Disappointment” is too harsh a word for “Unbroken,” the glossy, well-made, curiously remote movie that Angelina Jolie has made from Louis Zamperini’s life. A simple “less” may be more appropriate, and it has more to do with our expectations — how dearly readers loved Laura Hillenbrand’s 2010 biography of Zamperini, how hyped the film version has been, how regally yet intimately its director, Angelina Jolie, has been working the media for months — than it relates to the broad canvas of the movie itself. “Unbroken” stirs a moviegoer by default; it’s an astounding story of human endurance that has been brought a little too safely to the screen.
Zamperini, who died this past July at 97 (he lived to see an early cut of the film), was the rough-and-ready son of Italian immigrants in Torrance, Calif., and “Unbroken” dramatizes the bigotry the boy (C.J. Valleroy) faced and the rebelliousness with which he responded. What kept him from the streets was an older brother (John D’Leo in the early scenes, Alex Russell later) who coaxed him to run track; in an edit you see coming a mile off, the child Louis sprints into adulthood, where he’s played by Jack O’Connell.
At 19, Zamperini ended up at the 1936 Olympics in Berlin, which Jolie stages with pomp, an eye for historical detail, and an ear cocked for the war waiting in the wings. I won’t spoil what happened there, but the movie turns a qualified triumph into a full-on cinematic one. Enlisting in the Army Air Force in 1941, Zamperini was marooned at sea when his plane experienced mechanical failure during a rescue mission; he and Russell “Phil” Phillips (Domhnall Gleeson, quietly excellent) survived for 47 days in a life raft. Captured by the Japanese, he then spent two years in a series of brutal POW camps. It is quite a life, or half of one.
By far the strongest, most dramatically compelling sections of “Unbroken” deal with Zamperini’s ordeal at sea and the events leading up to it. Jolie puts us right in the cockpits of those B-24 bombers and illustrates the men’s beleaguered camaraderie in the face of enemy danger and Allied bureaucracy. A third castaway, Francis “Mac” McNamara (Garrett Hedlund), is weaker than the other two, both physically and spiritually, and we’re invited to speculate on the qualities that differentiate those who endure and those who don’t. Sharks circle, the sun pounds down, and the movie catches the insignificance of their plight without once cutting to a shot of a tiny raft in a vast sea. On the contrary, we feel as close to their agony as our comfortable lives allow.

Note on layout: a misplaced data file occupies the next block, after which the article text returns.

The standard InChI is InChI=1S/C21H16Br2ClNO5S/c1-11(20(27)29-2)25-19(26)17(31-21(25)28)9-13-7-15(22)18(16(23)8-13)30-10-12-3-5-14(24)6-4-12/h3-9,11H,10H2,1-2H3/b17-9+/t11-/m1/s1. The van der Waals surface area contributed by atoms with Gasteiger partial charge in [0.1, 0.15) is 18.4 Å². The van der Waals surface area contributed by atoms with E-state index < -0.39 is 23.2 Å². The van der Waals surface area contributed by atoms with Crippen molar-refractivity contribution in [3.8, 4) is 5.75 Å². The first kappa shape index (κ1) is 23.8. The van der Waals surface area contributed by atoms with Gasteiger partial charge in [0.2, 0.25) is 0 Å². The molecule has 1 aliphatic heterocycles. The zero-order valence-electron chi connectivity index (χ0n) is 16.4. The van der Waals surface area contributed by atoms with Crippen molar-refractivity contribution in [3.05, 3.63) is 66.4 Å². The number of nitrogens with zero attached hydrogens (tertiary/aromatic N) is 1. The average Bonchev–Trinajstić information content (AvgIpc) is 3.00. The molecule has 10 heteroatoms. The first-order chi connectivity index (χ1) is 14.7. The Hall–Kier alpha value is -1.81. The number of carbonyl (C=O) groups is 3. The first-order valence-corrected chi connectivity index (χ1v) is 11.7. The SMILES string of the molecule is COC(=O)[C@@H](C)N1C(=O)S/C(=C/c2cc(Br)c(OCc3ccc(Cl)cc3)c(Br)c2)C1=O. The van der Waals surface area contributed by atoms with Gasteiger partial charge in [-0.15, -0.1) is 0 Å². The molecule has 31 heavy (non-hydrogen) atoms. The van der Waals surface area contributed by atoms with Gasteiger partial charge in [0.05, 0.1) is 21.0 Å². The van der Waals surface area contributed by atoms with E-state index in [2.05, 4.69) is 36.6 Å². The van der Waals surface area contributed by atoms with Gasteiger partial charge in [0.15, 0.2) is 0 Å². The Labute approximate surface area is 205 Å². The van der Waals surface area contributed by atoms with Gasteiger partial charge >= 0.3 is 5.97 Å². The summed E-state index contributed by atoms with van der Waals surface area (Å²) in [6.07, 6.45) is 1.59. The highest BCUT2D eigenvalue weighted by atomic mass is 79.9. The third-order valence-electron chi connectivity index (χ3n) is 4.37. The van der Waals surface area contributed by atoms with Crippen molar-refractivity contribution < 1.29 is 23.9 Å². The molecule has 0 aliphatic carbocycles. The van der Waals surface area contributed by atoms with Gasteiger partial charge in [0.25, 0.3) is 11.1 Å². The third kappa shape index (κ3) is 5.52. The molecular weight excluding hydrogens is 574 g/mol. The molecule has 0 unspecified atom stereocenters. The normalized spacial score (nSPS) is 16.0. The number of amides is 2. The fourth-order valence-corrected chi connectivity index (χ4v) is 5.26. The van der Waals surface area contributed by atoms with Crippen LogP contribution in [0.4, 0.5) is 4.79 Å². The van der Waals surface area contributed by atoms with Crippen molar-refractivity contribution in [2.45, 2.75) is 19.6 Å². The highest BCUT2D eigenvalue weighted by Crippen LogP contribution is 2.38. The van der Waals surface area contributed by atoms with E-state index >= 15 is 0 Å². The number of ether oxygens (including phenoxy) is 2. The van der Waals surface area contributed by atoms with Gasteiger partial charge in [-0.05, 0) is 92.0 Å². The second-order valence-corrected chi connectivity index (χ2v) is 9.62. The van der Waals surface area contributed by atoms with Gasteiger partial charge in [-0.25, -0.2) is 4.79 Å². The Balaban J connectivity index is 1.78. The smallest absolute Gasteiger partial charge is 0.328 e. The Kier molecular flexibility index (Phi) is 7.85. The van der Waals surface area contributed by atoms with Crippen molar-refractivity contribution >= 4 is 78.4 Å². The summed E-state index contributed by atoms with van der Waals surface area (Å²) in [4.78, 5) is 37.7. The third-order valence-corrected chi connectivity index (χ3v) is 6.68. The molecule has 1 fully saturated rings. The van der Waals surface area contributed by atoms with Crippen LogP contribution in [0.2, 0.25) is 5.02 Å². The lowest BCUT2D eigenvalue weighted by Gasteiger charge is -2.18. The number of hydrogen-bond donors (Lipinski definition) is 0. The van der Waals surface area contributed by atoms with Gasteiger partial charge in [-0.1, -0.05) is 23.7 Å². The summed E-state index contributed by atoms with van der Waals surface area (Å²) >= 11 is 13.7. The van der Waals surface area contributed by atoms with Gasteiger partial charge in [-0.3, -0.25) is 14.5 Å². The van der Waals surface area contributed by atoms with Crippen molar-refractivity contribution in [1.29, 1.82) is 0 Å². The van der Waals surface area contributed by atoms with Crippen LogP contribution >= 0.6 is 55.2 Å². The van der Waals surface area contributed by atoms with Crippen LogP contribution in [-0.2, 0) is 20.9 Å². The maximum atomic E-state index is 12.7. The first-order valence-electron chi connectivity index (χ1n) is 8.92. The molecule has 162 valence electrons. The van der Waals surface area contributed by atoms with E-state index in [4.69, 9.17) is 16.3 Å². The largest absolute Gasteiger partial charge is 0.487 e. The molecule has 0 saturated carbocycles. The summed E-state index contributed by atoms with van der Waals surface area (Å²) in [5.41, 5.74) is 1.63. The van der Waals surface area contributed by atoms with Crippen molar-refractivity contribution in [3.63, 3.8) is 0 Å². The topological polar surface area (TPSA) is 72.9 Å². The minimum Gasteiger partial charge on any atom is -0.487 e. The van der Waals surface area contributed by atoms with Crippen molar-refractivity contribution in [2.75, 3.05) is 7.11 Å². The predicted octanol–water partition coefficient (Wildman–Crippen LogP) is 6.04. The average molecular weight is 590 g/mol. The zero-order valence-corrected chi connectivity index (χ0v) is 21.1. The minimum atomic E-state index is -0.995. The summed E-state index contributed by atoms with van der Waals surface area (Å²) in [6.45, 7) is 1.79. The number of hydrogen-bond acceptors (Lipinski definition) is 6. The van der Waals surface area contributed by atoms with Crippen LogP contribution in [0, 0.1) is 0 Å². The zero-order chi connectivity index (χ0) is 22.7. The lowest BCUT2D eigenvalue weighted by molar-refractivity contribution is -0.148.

When “Unbroken” comes to land once more, though, and Zamperini is separated from Phillips and taken to first the Ofuna and then the Omori prison camps, the film settles into more than an hour of privation and abuse that lacks the immediacy of the ocean sequences. What happens to Zamperini is horrible, most of it at the hands of camp commander Sergeant Mutsuhiro Watanabe, a.k.a. “The Bird.” He’s played by the Japanese rock musician Miyavi (real name Takamasa Ishihara) as a silky psycho-sadist, one minute cooing odd endearments in the hero’s ear, the next beating him bloody with the bamboo stick he carries everywhere.
Without diminishing the particulars of what Zamperini experienced or his struggles to stay alive, “Unbroken” settles into a rut of painstaking, impersonal craft. The brutalities blend into one another, and the film only catches its breath when Zamperini is briefly taken to Tokyo for a radio propaganda broadcast. In the scene that follows, The Bird lines up all the POWs in camp to punch the hero in the face, and the audience may be feeling they’re getting the same treatment by then. That’s as it should be, yet still the events seem to be taking place on the other side of a piece of glass.
It’s hard to put a finger on why “Unbroken” doesn’t connect the way it should. Is it that O’Connell, an up-and-coming British talent, doesn’t yet have the dynamism to hold the center of an epic? (See this year’s gritty jailhouse drama “Starred Up” if you want a better idea of what the actor can do.) Is it because the screenplay got caught between the big-screen emotionalism of Richard LaGravenese (“P.S. I Love You”) and William Nicholson (“Gladiator”) and the tartness of the Coen brothers? Because we’ve watched too many POW movies and this one never breaks through the conventions to breathe on its own?
Or is it because its maker is a child of Hollywood and now one of its royalty, so that “Unbroken” is, on the surface, everything a well-appointed movie based on this remarkable life should be — except surprising, individualistic, and fired with personal and artistic passion. Between Hillenbrand, Jolie, the studio marketing machine, and the media coverage of Zamperini’s passing, we may have been sold “Unbroken” too well, become too familiar with the tale. A great story has become merely a good film, and we’re left with a souvenir that reminds us of the man it commemorates without truly bringing him back to life.
Correction: Because of a reporting error, an earlier version incorrectly spelt Laura Hillenbrand’s first name.